If at all possible, bring your spouse to the preconception visit. The health and lifestyle of your partner are crucial since they can have an impact on both you and the kid.
The five most important things to boost your preconception health are:
Before being sexually active—or at least three months before becoming pregnant—women and men should prepare for pregnancy. Some actions, such as stopping smoking, achieving a healthy weight, or modifying your medications, should begin even sooner. The following are the five most important things you can do to improve your preconception health:
- If you are planning or capable of pregnancy, take 400 to 800 micrograms (400 to 800 mcg or 0.4 to 0.8 mg) of folic acid every day to reduce your chance of birth abnormalities of the brain and spine, such as spina bifida. Every day, all women require folic acid. Consult your physician about your folic acid requirements. Some experts recommend prenatal vitamins with a higher folic acid content.
2.Stop smoking and consuming alcoholic beverages.
3. Make sure any medical conditions you have are under control. Asthma, diabetes, oral health, obesity, and epilepsy are some of the disorders that might be influenced or be affected by pregnancy.
- Discuss any over-the-counter or prescription medications you’re taking with your doctor. Dietary and herbal supplements are examples of these. Make sure you’re up to date on your vaccines.
- At work and at home, avoid contact with harmful substances or materials that could cause infection. Chemicals and cat or rodent feces should be avoided.
Talk to your doctor before you become pregnant
Preconception care can help you get pregnant, have a healthy pregnancy, and give birth to a healthy baby. If you’re sexually active, schedule an appointment with your doctor to discuss your preconception health. Preconception care should start at least three months before you try to conceive. However, some women require extra time to prepare their bodies for pregnancy. Make sure to bring up your partner’s health as well. Inquire with your doctor about:
- Birth control and family planning.
- Taking folic acid supplements.
- Vaccines and screenings, such as a Pap test and tests for sexually transmitted infections (STIs), such as HIV.
- Managing medical conditions such as diabetes, hypertension, thyroid illness, obesity, depression, eating disorders, and asthma. Learn how pregnancy can influence or be affected by any health issues you may have.
- The pharmaceuticals and supplements you take, including over-the-counter, herbal, and prescription medications and supplements.
- Ways to improve your general health, such as maintaining a healthy weight, eating well, staying active, caring for your teeth and gums, decreasing stress, stopping smoking, and avoiding alcohol.
- How to stay healthy.
- Hazards at work or at home that could endanger you or your baby.
- You or your partner’s family has a history of health difficulties.
- Issues you’ve had with previous pregnancies, such as preterm birth.
- Family issues that may have an impact on your health, such as domestic abuse or a lack of support.
To ensure you don’t forget anything, bring a list of talking topics with you. If you run out of time during your initial visit, make an appointment for a follow-up to ensure that everything is covered.
Your partner’s role in preparing for pregnancy
Your partner can help you prepare for pregnancy in many ways by providing support and encouragement. Here are a few ideas:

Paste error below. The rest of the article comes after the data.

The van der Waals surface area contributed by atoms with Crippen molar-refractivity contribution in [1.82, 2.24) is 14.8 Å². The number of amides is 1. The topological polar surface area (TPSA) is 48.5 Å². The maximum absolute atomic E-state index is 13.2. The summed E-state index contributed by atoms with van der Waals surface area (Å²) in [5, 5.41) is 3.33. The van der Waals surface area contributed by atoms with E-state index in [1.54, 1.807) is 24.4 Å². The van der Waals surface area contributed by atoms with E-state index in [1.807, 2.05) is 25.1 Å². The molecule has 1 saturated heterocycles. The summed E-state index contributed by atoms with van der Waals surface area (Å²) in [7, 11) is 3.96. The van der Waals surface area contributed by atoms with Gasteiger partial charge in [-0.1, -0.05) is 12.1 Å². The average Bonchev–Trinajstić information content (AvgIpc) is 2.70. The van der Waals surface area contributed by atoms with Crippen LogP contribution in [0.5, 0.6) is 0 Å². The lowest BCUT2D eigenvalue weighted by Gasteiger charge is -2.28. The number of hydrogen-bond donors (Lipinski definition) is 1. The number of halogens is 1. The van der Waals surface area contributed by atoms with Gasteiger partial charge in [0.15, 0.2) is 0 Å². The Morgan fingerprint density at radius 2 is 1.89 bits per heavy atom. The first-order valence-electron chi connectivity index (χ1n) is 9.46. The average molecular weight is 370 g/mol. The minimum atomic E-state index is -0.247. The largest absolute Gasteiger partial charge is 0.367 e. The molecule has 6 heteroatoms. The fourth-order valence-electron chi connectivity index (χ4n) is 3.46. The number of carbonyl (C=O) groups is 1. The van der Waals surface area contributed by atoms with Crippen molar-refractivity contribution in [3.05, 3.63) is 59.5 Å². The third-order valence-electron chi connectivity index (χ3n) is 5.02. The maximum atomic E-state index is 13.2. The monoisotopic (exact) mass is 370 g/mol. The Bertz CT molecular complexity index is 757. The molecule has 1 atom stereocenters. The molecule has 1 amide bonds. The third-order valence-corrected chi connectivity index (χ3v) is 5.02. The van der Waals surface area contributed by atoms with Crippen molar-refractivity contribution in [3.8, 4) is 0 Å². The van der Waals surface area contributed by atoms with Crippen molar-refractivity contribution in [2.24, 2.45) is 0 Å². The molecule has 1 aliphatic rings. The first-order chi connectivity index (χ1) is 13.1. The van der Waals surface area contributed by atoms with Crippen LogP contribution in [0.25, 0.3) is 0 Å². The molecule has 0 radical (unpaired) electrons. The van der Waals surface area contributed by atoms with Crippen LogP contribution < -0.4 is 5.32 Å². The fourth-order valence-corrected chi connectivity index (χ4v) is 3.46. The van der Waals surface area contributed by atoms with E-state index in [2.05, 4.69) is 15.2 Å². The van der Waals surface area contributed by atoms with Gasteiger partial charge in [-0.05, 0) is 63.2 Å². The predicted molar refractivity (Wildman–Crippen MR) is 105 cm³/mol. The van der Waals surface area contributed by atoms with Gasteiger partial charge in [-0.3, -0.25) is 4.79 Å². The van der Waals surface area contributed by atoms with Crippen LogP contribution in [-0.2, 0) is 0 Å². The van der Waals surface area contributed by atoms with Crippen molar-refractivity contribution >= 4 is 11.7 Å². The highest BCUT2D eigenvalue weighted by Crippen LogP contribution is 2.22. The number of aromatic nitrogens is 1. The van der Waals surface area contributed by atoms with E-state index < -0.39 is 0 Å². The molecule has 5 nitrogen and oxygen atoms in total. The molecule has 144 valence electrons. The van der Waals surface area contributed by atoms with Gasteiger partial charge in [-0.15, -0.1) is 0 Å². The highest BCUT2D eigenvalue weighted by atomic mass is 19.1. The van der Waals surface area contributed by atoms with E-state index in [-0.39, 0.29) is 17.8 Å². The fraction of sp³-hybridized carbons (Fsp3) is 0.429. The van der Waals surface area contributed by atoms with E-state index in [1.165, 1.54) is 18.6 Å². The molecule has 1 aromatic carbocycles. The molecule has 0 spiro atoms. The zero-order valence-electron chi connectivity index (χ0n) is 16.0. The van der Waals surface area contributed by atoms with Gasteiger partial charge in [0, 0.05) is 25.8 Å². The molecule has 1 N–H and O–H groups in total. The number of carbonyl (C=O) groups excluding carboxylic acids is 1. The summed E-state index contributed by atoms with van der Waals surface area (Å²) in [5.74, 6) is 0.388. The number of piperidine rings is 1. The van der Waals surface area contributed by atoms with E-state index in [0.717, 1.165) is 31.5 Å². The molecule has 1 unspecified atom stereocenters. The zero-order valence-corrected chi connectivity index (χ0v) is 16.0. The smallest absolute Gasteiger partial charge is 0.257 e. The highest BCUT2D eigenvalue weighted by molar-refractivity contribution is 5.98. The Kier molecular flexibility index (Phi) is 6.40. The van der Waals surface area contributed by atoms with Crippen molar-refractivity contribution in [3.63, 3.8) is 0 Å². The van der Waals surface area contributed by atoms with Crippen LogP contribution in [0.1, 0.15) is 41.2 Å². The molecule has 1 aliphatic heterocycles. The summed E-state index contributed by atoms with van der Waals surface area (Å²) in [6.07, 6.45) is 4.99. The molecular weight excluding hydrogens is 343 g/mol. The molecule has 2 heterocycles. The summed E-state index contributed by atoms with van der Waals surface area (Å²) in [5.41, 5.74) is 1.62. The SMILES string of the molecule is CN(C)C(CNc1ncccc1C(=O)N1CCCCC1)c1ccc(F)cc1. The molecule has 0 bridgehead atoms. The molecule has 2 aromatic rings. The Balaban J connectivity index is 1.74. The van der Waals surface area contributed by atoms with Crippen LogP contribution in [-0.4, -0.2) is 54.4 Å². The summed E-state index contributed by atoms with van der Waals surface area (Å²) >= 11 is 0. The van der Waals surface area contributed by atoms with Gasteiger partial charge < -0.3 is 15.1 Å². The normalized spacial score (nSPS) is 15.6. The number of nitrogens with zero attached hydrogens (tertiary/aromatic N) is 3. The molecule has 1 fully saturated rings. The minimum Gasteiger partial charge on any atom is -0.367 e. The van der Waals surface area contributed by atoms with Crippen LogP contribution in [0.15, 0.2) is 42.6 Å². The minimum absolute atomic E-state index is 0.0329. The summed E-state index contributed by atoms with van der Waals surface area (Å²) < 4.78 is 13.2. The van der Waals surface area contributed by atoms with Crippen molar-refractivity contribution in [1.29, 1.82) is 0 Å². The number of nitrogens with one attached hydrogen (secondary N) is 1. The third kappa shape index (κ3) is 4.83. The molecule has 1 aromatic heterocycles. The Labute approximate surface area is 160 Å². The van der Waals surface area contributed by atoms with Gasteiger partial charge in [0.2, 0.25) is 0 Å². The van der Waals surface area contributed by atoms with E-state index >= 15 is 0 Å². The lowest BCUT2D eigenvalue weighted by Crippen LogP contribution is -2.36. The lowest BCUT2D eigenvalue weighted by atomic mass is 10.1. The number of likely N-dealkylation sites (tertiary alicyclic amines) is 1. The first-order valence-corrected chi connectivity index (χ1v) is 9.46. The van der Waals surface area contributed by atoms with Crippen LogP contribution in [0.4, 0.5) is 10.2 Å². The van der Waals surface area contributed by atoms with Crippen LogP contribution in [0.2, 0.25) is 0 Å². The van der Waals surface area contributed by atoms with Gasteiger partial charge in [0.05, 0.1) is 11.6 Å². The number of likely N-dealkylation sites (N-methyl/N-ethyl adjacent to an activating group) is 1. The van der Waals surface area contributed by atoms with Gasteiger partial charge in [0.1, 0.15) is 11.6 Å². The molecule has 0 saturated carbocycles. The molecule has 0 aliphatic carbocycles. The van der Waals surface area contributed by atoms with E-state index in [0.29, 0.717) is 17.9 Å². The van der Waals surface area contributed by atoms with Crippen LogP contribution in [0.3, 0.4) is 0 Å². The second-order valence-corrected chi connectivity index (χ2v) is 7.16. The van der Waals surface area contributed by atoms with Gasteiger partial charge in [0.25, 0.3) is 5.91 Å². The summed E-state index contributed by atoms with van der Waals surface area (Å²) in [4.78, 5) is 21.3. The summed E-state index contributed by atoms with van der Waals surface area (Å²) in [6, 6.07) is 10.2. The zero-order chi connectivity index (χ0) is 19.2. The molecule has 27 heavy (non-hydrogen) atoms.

- Make the pregnancy choice together. When both couples want to have a baby, a woman is more likely to obtain prenatal care early and avoid dangerous behaviors like smoking and drinking.
- Testing and treating sexually transmitted infections (STIs) can help ensure that infections do not spread to female partners.
- Male partners can improve their reproductive and overall health by limiting alcohol use, quitting smoking or using illegal drugs, eating well, and lowering stress. Men who drink heavily, smoke, or take drugs have sperm difficulties, according to studies. These could make it difficult for you to conceive. If your boyfriend refuses to give up smoking, request that he not smoke near you to avoid the hazardous effects of secondhand smoke.
- Your spouse should also discuss his own health, his family’s health history, and any medications he takes with his doctor.
- Those who work with chemicals or other toxins should avoid exposing women to them. People who work with fertilizers or pesticides, for example, should change out of their dirty clothes before approaching women. They should handle and wash soiled clothes separately.
Your baby’s health can be affected by the genes he or she is born with in the following ways:
- A defect in a single gene causes single gene diseases. The information that your body’s cells require to function is stored in your genes. Single-gene disorders are passed down via the generations. Cystic fibrosis and sickle cell anemia are examples of single gene illnesses.
- When all or part of a chromosome is missing or extra, or when the structure of one or more chromosomes is abnormal, chromosomal diseases arise. Genes are found on chromosomes, which are structures. The majority of chromosomal diseases affecting entire chromosomes do not run in families.
Before becoming pregnant, talk to your doctor about your and your partner’s family health histories. This information can assist your doctor in determining whether you have any hereditary concerns.
Your doctor may recommend that you speak with a genetic specialist based on your genetic risk factors. The following are some of the reasons a person or couple might seek genetic counseling:
- Two or more pregnancy losses, a stillbirth, or a baby who died
- A family history of a genetic problem, birth defect, chromosomal disorder, or cancer
- A woman who is pregnant or plans to become pregnant at 35 years or older
- Test results that suggest a genetic condition is present
- An increased risk of getting or passing on a genetic disorder due to one’s ethnic background
- A child with a known inherited disorder, birth defect, or intellectual disability.
- People who are connected by blood and want to start a family together
A genetics specialist meets with an individual or couple during a consultation to discuss genetic risks or to diagnose, confirm, or rule out a genetic problem. A couple may decide to undergo genetic testing. Some tests can assist couples in determining the likelihood of a person developing or passing on a genetic condition. A genetics expert can assist couples in determining whether genetic testing is the best option for them.